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Posts Tagged ‘Cooking with Offal’

cookedhead

Remember that game your mother or grandmother used to play with you? This little piggy went to market, this little piggy stayed home. Or maybe you’ve played it with your lover, grabbing their toes and making them squirm with laughter. Well, Fergus Henderson, Britain’s Minister of Offal, thinks about romance in a slightly different way.

In his most recent book, Beyond Nose to Tail: More Omnivorous Recipes for the Adventurous Cook, he describes a certain recipe as “a perfect romantic supper for two. Imagine gazing into the eyes of your loved one over a golden pig’s cheek, ear and snout.” The recipe in question is Pot-Roast Half Pig’s Head.

As you may know, I recently came into possession of half a pig’s head. So, gentle reader, you know what I had to do.

It’s a really easy recipe that basically involves braising half a pig’s head for about 3 hours, in chicken broth, brandy, and white wine with some garlic and shallots; and then wilting some greens in the remaining cooking liquid. The only fussy bit is shaving the pig. Yes, they are quite hairy, so give yourself a good 15 minutes for that part.

I’m not going to reproduce the recipe here because Mr. Ferguson’s whimsical and slightly archaic style is what makes it. Go buy the book or get it from the library and take it to bed with a glass of wine. I promise, you’ll have a good time.

If your beloved is an appreciator of food and an adventurous eater, Fergus Henderson just might be right to invoke Tin Pan Alley love songs at the end of his recipe, when he writes, “There you have it, dinner for two; open something red and delicious: Moon, June Spoon.”

It was the crispiest pig skin I’d ever had, crunchy and rich like the perfect piece of buttered toast. After a few moments, I realized I was drunk, but not on the wine, which if I remember correctly was a serviceable Côtes du Rhone. No, I was drunk on fat. It goes right to your head, just like Champagne. You feel a bit dizzy, and very satisfied; sort of like after sex.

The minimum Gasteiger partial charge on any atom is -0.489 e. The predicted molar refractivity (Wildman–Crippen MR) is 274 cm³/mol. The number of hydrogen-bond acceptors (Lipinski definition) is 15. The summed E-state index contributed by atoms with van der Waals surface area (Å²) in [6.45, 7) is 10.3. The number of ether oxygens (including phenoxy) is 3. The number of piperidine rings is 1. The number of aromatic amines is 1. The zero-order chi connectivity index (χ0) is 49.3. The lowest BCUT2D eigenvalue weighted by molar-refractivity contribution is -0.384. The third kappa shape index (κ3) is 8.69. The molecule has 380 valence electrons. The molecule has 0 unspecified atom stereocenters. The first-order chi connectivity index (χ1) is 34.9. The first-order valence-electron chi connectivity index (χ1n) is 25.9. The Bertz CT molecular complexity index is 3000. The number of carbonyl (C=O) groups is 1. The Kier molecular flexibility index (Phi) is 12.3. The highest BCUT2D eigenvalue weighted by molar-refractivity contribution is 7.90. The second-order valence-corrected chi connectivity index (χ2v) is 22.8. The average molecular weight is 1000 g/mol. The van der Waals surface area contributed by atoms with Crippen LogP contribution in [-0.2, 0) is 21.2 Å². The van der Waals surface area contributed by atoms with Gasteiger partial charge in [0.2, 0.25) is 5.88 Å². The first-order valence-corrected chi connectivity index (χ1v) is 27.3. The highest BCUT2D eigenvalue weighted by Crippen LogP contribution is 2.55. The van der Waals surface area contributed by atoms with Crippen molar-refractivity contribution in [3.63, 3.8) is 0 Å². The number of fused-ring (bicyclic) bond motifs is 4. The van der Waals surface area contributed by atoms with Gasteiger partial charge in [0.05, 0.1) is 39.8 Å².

Thanks Fergus.

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pate3

In pre-World War II Brittany, Autumn was the traditional time to slaughter the pig. The celebration was often called a boudinnerie after the blood pudding that might be made or perhaps a gratonnerie if pork cracklings were on the menu. All the parts of the pig were used to make a large variety of dishes which were then washed down with lakes of cider and eau de vie.

When I first found out I would have the opportunity to cook with some very fresh, local pig’s offal, one of the first cookbooks I opened for inspiration was When French Women Cook by Madeleine Kamman. It is a memoir with recipes that really captures the France of the 1930s-1950s. In the introduction Kamman writes, “most of the recipes in this book have never been written down before,” and then she goes on to describe her relationships with the eight women (conveniently from eight different regions of France) who taught her about cooking at various points in her life.

In her description of Breton pig slaughtering traditions Ms. Kamman mentions dishes called cochonnailles or pork delicacies served cold. In honor of the season I decided to use my pork livers and hearts to make Ms. Kamman’s recipe for Grosse Cochonnaille which she translates as Coarse Country Pâté.

Special thanks to Kenny Dahill of MarWin Farm for the very fresh livers and hearts which he provided gratis.

grinding

I had never made pâté before and found it relatively easy. The only special equipment you need is a meat grinder. I used the grinder attachment for my KitchenAid mixer and it worked quite well. One technique of pâté making that Kamman does not address in the book is the importance of keeping your equipment and ingredients very very cold. This prevents the fat from separating out of the mixture. Luckily, Ms. Kamman’s book occupies the same shelf in my home as Charcuterie by Michael Ruhlman and Brian Polcyn, which has lots of detail on this subject.